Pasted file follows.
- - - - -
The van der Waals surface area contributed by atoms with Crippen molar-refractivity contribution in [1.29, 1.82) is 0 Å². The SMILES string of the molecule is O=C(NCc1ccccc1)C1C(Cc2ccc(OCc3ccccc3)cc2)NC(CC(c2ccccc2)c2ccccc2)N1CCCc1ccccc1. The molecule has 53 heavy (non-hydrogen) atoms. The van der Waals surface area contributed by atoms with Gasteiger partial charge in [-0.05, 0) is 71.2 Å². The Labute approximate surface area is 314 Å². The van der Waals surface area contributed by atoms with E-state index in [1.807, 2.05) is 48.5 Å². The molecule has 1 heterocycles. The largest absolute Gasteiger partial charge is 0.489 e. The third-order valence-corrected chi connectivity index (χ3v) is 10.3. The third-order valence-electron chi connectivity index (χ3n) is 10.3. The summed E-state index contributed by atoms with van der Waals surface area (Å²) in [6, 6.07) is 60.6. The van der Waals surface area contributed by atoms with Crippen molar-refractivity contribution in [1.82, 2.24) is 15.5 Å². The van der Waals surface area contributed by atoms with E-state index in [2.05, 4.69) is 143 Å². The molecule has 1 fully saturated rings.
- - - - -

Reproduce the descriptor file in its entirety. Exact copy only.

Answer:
The van der Waals surface area contributed by atoms with Crippen molar-refractivity contribution in [1.29, 1.82) is 0 Å². The SMILES string of the molecule is O=C(NCc1ccccc1)C1C(Cc2ccc(OCc3ccccc3)cc2)NC(CC(c2ccccc2)c2ccccc2)N1CCCc1ccccc1. The molecule has 53 heavy (non-hydrogen) atoms. The van der Waals surface area contributed by atoms with Gasteiger partial charge in [-0.05, 0) is 71.2 Å². The Labute approximate surface area is 314 Å². The van der Waals surface area contributed by atoms with E-state index in [1.807, 2.05) is 48.5 Å². The molecule has 1 heterocycles. The largest absolute Gasteiger partial charge is 0.489 e. The third-order valence-corrected chi connectivity index (χ3v) is 10.3. The third-order valence-electron chi connectivity index (χ3n) is 10.3. The summed E-state index contributed by atoms with van der Waals surface area (Å²) in [6, 6.07) is 60.6. The van der Waals surface area contributed by atoms with Crippen molar-refractivity contribution in [1.82, 2.24) is 15.5 Å². The van der Waals surface area contributed by atoms with E-state index in [2.05, 4.69) is 143 Å². The molecule has 1 fully saturated rings.